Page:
The Northwestern Bridge is by far the most historically significant of the three bridges. The quintuple intersection lattice deck truss spans each of 180' and a 30' 8.25" depth are graced by massive stone piers and 80' a Deck Plate Girder approach span on each side. The original bridge, a wood Howe Through Truss with simple pile trestle approaches and massive wood piers only lasted 10 short years. The replacement was a bridge similar to it, only with massive lattice deck truss spans and howe deck truss approaches, one on each side. These approaches were replaced in 1898 by Lassig Bridge and Iron Works with 80' Deck Plate Girders, again, one on each side.
At the time of construction, the 1880 bridge crossed a log flume for logs to bypass the dam and head to the paper mills, and a Milwaukee Road track on the east side
The bridge always had weight restrictions, and was abandoned in 1992, being transferred to Eau Claire ownership in 2007
The bridge is planned to be a trail. It currently stands much as it looked in 1880, a staggering 82' above the river.
1870-The Western Wisconsin Railway arrives at Eau Claire and builds massive wood truss structures over both the Eau Claire and Chippewa Rivers.
1880/1- both the Chippewa River Bridge and the Eau Claire River Bridge are rebuilt
1898-The Eau Claire River Bridge is completely rebuilt, and new approaches added to the Chippewa River Bridge
1901-The Eau Claire River bridge becomes a gauntlet, line between Yukon Jct and Altoona is double tracked
1911-work begins on a new high speed double track bypass to the single track high bridge over the Chippewa River. Work begins on a new double track bridge about 1000 yards upstream of the current bridge (600 yards above the dam)
August 6th 1912-a new 2.15 mile double track line built with high speed curves and grades opens, allowing trains to travel at a maximum of 60 miles per hour through Eau Claire, until the Eau Claire River Bridge. The new bridge significantly cuts the traffic on the old one.
1914-A double track line between Milwaukee and St. Paul is completed, allowing for high speed passenger and freight travel between the two cities, going through Eau Claire along the way.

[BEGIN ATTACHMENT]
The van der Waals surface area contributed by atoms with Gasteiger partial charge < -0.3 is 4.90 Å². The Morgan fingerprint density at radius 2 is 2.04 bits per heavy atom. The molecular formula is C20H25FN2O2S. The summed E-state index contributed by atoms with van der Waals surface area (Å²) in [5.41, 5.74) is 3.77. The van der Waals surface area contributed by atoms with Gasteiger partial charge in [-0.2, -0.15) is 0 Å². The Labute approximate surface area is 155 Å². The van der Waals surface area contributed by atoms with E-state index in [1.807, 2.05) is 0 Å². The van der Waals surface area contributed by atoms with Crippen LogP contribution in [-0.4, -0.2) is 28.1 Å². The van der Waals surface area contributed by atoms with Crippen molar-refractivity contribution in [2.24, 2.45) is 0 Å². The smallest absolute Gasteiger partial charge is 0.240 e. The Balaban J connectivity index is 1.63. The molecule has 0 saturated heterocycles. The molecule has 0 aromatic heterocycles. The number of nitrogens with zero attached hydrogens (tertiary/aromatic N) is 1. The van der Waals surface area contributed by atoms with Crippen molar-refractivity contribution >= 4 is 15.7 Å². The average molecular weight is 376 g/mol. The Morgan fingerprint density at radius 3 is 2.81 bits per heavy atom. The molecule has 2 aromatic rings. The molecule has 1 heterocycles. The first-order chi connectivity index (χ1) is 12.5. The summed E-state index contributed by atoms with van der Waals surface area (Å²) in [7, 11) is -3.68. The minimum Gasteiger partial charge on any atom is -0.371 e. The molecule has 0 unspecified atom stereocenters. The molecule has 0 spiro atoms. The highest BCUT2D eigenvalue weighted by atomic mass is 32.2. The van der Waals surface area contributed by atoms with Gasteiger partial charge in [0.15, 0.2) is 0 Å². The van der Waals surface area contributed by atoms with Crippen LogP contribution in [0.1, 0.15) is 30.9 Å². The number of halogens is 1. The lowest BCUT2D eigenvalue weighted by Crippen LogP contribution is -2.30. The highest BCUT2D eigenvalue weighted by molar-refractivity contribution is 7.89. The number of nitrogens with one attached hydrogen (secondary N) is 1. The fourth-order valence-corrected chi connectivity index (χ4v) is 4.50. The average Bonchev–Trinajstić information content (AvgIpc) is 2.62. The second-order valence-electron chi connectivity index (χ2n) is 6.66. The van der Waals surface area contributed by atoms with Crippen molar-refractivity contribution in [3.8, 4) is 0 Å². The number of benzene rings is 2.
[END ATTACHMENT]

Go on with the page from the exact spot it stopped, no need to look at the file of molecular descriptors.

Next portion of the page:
1916-Plans for a second bridge parallel to the existing one over the Eau Claire river are brought to life, but are later deemed too expensive
1991-The double track is completely removed
1992-old Chippewa River Bridge abandoned
1995-Chicago & Northwestern is swallowed by Union Pacific
2007-Excel Energy purchases old Chippewa River Bridge from Union Pacific due to demolition plans, donates it to Eau Claire to save their gas line
2013-Old Chippewa River Bridge to become a trail
Hello, I have an update on this bridge for you. I live near this bridge in Eau Claire, and the conversion of this bridge to a multi-use path are complete. The bridge opened to the public on Friday, July 3rd, 2015. I took several photos, and plan on returning once the approaches are paved and will also get photos of the abandoned forest st. bridges.
I can email you my pictures if you want...
Yes, this bridge would be an outstanding addition to HistoricBridges.org!
Nathan, you run historicbridges.com right?
I think this bridge should be added to that website as well.
I should add another odd/rare detail about this bridge is that the bridge truss system is wider at the bottom than the top (ie the distance between the two top chords is less than the distance between the two bottom chords).
I definitely think a National Register listing would be feasible via Criterion C (Engineering Significance) considering the truss configuration, size of bridge, and pre-1900 construction date.
How rare is it? NRHS rare?
Yes, this is an exceedingly rare quintuple intersection Warren truss (or, yes, "quintangular" as this configuration is named on BridgeHunter). The current listing here as a quadrangular is in my book incorrect.
The deck truss portion to me actually appears to be a "quintangular" deck truss--I see 5 intersections for each diagonal! Anyone else see this, or is it just me?
Another great bridge finding reuse!!!!!!!
2013 is the expected opening date of this extremely historic structure as a pedestrian crossing!
The east side of this bridge has been cleared significantly, allowing for a good view of the entire approach span. Also, there is a way to get to the bank on the west side if you are careful enough...